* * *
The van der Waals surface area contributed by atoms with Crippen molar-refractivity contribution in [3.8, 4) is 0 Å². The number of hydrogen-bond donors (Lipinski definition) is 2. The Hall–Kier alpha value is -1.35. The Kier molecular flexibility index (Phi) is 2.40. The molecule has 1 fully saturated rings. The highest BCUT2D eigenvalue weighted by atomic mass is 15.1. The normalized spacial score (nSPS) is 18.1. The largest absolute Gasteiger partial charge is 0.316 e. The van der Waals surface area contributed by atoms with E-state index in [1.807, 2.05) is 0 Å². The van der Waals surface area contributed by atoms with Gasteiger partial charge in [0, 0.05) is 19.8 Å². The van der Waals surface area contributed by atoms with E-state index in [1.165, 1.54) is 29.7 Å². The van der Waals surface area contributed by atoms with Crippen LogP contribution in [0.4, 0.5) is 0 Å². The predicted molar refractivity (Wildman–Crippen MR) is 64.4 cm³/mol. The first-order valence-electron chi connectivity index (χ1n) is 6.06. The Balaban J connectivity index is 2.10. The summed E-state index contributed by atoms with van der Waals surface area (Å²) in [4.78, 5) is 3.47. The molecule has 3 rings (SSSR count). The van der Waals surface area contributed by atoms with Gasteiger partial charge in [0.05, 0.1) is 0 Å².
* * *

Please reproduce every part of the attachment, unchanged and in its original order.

The van der Waals surface area contributed by atoms with Crippen molar-refractivity contribution in [3.8, 4) is 0 Å². The number of hydrogen-bond donors (Lipinski definition) is 2. The Hall–Kier alpha value is -1.35. The Kier molecular flexibility index (Phi) is 2.40. The molecule has 1 fully saturated rings. The highest BCUT2D eigenvalue weighted by atomic mass is 15.1. The normalized spacial score (nSPS) is 18.1. The largest absolute Gasteiger partial charge is 0.316 e. The van der Waals surface area contributed by atoms with E-state index in [1.807, 2.05) is 0 Å². The van der Waals surface area contributed by atoms with Gasteiger partial charge in [0, 0.05) is 19.8 Å². The van der Waals surface area contributed by atoms with E-state index in [1.165, 1.54) is 29.7 Å². The van der Waals surface area contributed by atoms with Crippen LogP contribution in [0.4, 0.5) is 0 Å². The predicted molar refractivity (Wildman–Crippen MR) is 64.4 cm³/mol. The first-order valence-electron chi connectivity index (χ1n) is 6.06. The Balaban J connectivity index is 2.10. The summed E-state index contributed by atoms with van der Waals surface area (Å²) in [4.78, 5) is 3.47. The molecule has 3 rings (SSSR count). The van der Waals surface area contributed by atoms with Gasteiger partial charge in [0.05, 0.1) is 0 Å².